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Rivendell District Passes Budget, Asbestos Abatement Project

Orford — The Rivendell Interstate School District’s $9.5 million proposed budget didn’t face too much opposition last night, as voters passed the spending plan, 149-40.

By voice, they also approved borrowing $495,000, for an asbestos abatement project, as well as $50,000 to be put in a capital needs reserve fund.

The asbestos money, which only received a smattering of “no” votes, will be used for a project that will take place predominately in the Memorial Hall gym and the immediately surrounding rooms. The reserve funds will be used for maintenance around the district, including replacing aging oil tanks.

With the budget, asbestos project bond and capital improvement fund balance all officially passed, Orford residents can expect to pay the most of the four towns in annual school taxes. The owner of a $200,000 property in Orford would pay $4,014. West Fairlee residents with property at the same value will pay $3,945, Vershire residents will pay $3,669 and Fairlee residents will pay $3,341.

The 2014 budget represents an increase of $88,000, or 0.6 percent, over the current year’s budget. The largest single increase is $108,000 for increased health insurance premiums.

But regardless of the large show of support for the budget, a few residents on the New Hampshire side of the district expressed concern with their rising taxes.

“I am not pleased with this budget,” said Terry Harwood, an Orford resident since 1997, adding that high taxes in all four towns are preventing people from moving to the area. “Frankly, I think we can do a lot more to cut expenses.”

He was met with opposition by Nancy Murphy, who works for — and sent her children through — the district.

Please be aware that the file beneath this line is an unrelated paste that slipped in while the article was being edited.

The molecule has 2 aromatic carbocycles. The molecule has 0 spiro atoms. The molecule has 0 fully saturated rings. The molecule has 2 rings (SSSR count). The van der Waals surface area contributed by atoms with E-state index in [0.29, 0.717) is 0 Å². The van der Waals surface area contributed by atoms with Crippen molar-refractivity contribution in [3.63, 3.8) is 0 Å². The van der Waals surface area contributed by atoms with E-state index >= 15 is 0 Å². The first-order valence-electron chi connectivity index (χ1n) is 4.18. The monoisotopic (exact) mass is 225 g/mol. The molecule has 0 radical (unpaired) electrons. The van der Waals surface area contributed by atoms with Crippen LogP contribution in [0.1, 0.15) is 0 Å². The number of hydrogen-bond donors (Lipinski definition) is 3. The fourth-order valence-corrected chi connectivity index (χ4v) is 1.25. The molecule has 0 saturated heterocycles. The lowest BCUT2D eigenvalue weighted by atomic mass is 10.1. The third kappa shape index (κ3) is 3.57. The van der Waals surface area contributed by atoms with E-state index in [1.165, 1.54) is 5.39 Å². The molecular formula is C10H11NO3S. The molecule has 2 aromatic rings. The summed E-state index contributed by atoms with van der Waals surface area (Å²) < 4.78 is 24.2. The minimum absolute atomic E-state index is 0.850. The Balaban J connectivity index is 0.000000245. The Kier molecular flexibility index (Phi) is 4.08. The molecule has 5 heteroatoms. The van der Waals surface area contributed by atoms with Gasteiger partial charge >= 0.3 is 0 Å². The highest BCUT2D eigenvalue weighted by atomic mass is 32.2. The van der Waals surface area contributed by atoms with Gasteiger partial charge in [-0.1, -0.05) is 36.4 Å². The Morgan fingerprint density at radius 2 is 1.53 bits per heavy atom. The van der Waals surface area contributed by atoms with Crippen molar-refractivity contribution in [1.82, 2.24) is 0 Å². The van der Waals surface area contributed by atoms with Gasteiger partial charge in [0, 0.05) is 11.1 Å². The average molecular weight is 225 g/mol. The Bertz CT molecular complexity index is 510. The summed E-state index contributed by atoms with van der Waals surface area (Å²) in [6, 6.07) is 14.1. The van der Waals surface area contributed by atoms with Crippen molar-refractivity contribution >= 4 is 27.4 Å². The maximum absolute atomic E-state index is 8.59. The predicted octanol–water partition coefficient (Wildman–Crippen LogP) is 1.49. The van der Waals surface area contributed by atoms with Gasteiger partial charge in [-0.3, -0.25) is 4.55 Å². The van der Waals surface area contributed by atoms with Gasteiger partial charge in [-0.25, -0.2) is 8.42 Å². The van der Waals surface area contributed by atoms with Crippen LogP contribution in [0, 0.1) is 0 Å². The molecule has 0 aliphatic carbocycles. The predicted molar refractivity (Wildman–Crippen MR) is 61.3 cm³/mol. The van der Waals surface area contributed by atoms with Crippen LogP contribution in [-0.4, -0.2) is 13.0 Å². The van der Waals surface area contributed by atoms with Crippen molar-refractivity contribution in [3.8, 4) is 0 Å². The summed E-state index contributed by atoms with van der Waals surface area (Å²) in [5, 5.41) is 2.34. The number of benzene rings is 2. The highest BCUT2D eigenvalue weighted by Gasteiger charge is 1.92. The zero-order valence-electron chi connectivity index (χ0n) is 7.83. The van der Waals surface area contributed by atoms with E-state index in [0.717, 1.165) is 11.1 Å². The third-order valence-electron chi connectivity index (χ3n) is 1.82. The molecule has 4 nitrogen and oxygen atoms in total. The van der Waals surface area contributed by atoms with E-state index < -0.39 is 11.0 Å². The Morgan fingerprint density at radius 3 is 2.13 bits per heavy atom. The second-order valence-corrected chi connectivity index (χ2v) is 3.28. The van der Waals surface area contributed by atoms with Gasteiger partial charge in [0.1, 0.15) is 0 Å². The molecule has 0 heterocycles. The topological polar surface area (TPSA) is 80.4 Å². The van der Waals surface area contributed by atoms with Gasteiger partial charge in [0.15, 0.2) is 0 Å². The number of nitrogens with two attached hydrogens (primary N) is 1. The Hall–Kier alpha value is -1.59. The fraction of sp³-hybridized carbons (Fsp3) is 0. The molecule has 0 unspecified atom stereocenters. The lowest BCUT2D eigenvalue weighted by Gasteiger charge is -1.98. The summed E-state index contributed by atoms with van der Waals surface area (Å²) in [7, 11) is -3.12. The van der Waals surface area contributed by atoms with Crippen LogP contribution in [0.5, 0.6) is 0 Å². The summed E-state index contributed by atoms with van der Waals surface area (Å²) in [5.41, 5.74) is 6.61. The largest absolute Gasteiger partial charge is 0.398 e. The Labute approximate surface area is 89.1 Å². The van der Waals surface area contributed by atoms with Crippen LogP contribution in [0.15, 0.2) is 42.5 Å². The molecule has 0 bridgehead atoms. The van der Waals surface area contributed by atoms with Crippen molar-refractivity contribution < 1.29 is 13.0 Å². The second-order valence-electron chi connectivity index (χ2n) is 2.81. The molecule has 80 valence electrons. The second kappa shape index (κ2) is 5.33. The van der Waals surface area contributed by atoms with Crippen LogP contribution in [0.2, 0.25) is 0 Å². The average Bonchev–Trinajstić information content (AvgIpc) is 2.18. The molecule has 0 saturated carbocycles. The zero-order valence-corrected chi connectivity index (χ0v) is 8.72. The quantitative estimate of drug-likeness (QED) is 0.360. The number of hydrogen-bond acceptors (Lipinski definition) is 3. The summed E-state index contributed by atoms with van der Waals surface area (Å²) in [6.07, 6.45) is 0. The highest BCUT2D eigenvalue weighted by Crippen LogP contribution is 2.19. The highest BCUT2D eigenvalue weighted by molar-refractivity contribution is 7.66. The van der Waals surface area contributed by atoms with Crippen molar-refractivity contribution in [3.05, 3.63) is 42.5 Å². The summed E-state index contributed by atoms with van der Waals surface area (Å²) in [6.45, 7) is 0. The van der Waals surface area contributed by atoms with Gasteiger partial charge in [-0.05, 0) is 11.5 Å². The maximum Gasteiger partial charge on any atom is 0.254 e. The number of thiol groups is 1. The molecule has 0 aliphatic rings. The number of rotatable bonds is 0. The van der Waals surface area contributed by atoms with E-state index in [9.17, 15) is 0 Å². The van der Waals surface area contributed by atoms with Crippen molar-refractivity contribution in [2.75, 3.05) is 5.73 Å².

“The kids are getting a wonderful education,” she said. “Your money is very well spent.”

The tax issue stings hardest in Orford. Residents of the town — the only New Hampshire representative in the four-town district — have spoken out against the fact that they have to pay higher school taxes than their Vermont brethren, especially considering the Green Mountain State has been suffering from a more pronounced enrollment problem.

“We’ve just grown, gotten more enrollment in Orford than other towns,” said Cicely Richardson, a School Board member who represents Orford, when the issue was briefly brought up last night. “It’s all based on student count, which seems like the fairest way to split it.”

As of mid-February, for instance, 86 of Rivendell Academy’s 222 students were from Orford. The next highest tally was 58 from Fairlee.

But the district is not immune to the lagging enrollment that has hit the Twin States hard over the past few years, especially Vermont.

During the 2009-2010 school year, the district had 507 students. This year, it has 482. However, outgoing School Board Chairwoman Sandra Smith-Ordway said last night that projections done for the board in 2006 said the district would have 60 less students this year than it actually does.

“Yes, we’re still seeing a decline, but not to what was projected,” Smith-Ordway said.

Results for the School Board elections, which were conducted by Australian ballot before, during and after the meeting, were not immediately available last night; however, none of the seven open positions were contested .

Jon Wolper can be reached at jwolper@vnews.com or 603-727-3248.